Foresight Africa viewpoint – Debt by diaspora: Ties that bond

Michael Famoroti
Michael Famoroti Chief Economist - Vetiva Capital Limited

January 24, 2018

Michael Famoroti explains the function of diaspora bonds and advises how this type of financing can be leveraged to boost African development.

Editor's note:

Below is a viewpoint from Chapter 2 of the Foresight Africa 2018 report, which explores six overarching themes that provide opportunities for Africa to overcome its obstacles and spur inclusive growth. Read the full chapter on sustainable financing for African development here.

Long seen as the Brain Drain continent, Africa looks to reap greater dividends from its diaspora, beyond the $40 billion the World Bank estimates it receives in remittances. In 2011, Ethiopia floated a diaspora bond to fund the Grand Ethiopian Renaissance Dam. More recently, Nigeria successfully issued a $300 million bond to fund infrastructure projects in the country. 

Diaspora bonds are simple. A country issues foreign-currency debt targeted at nationals living outside its borders, hoping to benefit from a patriotic dividend that offers lower pricing. If successful, the issuer receives crisis-resilient foreign-currency funding; in return, the diaspora is given a chance to contribute their quota to national development.

They are also potentially game changing. Remittances are only a fraction of annual diaspora savings, believed to be more than 3 percent of regional GDP for sub-Saharan Africa alone. In Ghana, diaspora savings may be as high as 85 percent of gross national savings.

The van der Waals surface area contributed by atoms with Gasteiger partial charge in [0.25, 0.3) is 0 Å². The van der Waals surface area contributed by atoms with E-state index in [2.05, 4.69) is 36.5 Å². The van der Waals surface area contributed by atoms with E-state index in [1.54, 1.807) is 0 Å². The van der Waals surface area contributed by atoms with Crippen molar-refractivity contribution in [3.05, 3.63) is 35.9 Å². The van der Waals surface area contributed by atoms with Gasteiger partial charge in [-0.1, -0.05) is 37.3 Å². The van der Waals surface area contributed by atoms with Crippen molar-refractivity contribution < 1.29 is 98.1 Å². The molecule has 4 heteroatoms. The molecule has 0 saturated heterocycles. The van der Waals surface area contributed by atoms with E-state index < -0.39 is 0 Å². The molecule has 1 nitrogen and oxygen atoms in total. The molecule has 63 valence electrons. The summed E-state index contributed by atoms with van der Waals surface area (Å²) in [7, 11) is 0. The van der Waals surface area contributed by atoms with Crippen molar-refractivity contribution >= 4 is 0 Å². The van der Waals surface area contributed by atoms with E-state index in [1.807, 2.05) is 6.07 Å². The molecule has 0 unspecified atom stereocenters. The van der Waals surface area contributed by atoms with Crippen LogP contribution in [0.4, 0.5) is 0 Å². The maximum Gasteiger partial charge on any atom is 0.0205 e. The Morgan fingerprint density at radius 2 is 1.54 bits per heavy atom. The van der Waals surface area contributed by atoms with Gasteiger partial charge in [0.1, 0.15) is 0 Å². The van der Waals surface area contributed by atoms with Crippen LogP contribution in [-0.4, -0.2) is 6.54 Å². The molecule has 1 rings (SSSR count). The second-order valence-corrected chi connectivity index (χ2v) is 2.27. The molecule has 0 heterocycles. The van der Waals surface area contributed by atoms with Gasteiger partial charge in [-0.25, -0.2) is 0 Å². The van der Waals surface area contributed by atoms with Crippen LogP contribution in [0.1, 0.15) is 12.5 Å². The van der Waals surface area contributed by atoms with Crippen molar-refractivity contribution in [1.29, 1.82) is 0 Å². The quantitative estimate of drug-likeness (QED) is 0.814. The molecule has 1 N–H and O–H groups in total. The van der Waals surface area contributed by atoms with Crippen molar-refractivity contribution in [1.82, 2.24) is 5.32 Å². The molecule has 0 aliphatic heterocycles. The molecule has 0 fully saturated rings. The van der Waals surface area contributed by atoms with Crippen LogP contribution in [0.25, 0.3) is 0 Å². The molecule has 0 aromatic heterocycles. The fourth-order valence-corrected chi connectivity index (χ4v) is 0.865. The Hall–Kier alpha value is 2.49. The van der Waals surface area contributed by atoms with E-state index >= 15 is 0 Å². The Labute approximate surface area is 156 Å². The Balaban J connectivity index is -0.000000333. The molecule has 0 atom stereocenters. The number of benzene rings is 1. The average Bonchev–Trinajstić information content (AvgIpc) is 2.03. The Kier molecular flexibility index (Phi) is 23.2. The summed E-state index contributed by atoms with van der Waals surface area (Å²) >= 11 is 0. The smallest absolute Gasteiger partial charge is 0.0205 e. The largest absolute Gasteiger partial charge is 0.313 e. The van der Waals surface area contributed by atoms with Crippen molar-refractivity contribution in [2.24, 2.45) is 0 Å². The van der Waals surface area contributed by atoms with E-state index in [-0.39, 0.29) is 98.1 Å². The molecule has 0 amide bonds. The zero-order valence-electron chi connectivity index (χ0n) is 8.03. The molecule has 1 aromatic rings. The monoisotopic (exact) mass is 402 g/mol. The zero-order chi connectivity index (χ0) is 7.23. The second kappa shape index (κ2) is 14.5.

In Ghana, diaspora savings may be as high as 85 percent of gross national savings.

To tap into this pool of capital, African governments must learn from the mistakes of the past—both theirs and others. For example, Ethiopia’s first diaspora bond collapsed over environmental concerns and mistrust of the government. And outside Africa, Nepal’s issue was significantly undersubscribed once it decided to offer well-below market rates.

Regulation and culture are even trickier, yet provide avenues for short-term redress. After Ethiopia’s state-owned electricity company got into hot water with the United States Securities & Exchange Commission (SEC) over its 2011 diaspora bond issue, Nigeria sidestepped such concerns, registering its bond with both the SEC and the United Kingdom Listing Authority. For diaspora, the tax and legal status of their bond holdings is a crucial variable in assessing the attractiveness of the offering.

But for diaspora bonds to work on the continent, African nations must establish stronger ties with their diaspora. Israel, the most prominent success story of diaspora bonds, has a diaspora legacy that dates back to the 1950s. Other countries have gotten in on the act—Georgia recently established a Ministry of Diaspora Affairs, and Ireland has developed an aggressive strategy for courting its successful diaspora and, crucially, supporting its struggling ones.

African countries may be taking note—Nigeria signed a Diaspora Bill into law in 2017. More can still be done, particularly in terms of marketing long-term development plans to diaspora and permitting them more influence in politics and society. The latter seems so obviously beneficial as it presents an avenue for the Brain Drain continent to benefit from its exceedingly talented diaspora. The message should be simple: Africa needs your money, but it could use your skills too.